Through the Lens: Nyani Quarmyne

As part of the day-job, my head has been in "climate change" for quite some time so I was thrilled to come across this piece (it will probably help to read the article right about now) featuring the work of Ghanian photographer Nyani Quarmyne documenting the gradual erosion of an entire village in coastal Ghana. Looking at these homes, it is difficult to image that these houses were once 3 miles from the ocean!

While this type of erosion is certainly not new (see Helga Kohl's documentation of the same challenge taking place in Namibia or National Geographic's journey through The Sahel), Quarmyne adds a unique angle by photographing individuals in their sand-invaded homes. According to the artist:

“I tried to create images that look someone in the eye and through the connection that’s created — experience for a moment what they’re going through,” he said. “I was trying to humanize, to personalize, to individualize, rather than get away from the big picture, the common stereotypes that I see.”

I found myself very intrigued by the idea that by having a person in a picture, especially one in which the subject is looking directly into the camera, may "humanizes" an image. In this case, I personally found the structure of the images less personalized. When a person is posed, I tend to associate that more with the artist (in this case a photographer) creating a work of art in which his own version is included, rather than being a 100% caption of how that person is without the artist. I guess since I tend to look at more photojournalists images, I have come to associate their work with the realm of fully humanizing an experience. In addition, at times, the absence of a person can be just as powerful as I found to be the case with Helga Kohl's work and why I'm often so drawn to images of abandoned spaces.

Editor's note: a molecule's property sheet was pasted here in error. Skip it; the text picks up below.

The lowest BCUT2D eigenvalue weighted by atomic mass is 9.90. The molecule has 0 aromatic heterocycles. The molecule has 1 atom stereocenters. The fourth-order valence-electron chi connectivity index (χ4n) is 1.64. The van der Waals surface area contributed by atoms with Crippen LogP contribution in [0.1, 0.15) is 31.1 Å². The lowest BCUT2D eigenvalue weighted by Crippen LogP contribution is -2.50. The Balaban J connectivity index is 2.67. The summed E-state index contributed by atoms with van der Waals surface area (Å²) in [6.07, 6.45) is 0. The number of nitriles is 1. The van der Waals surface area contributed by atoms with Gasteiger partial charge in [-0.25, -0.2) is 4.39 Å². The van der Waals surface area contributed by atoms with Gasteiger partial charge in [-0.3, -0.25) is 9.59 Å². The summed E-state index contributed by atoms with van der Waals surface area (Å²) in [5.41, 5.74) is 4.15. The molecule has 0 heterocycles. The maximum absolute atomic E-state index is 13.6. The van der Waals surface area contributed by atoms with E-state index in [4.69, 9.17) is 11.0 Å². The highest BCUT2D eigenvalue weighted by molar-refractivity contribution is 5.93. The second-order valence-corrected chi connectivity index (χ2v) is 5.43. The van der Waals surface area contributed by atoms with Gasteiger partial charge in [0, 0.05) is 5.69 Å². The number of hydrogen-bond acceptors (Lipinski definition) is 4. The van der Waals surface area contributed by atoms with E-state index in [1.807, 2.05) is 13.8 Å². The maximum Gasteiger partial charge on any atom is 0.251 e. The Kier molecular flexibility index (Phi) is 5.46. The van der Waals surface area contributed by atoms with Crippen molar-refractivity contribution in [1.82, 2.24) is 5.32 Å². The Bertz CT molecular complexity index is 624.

Nevertheless, Quarmyne certainly captures a phenomenon in a distinct and beautiful way and makes me ponder the reality of the lives of those from this village as well as other areas whose lives are being uprooted by environmental changes beyond their control....

{Photos: Nyani Quarmyne via (including quote) The Lens}

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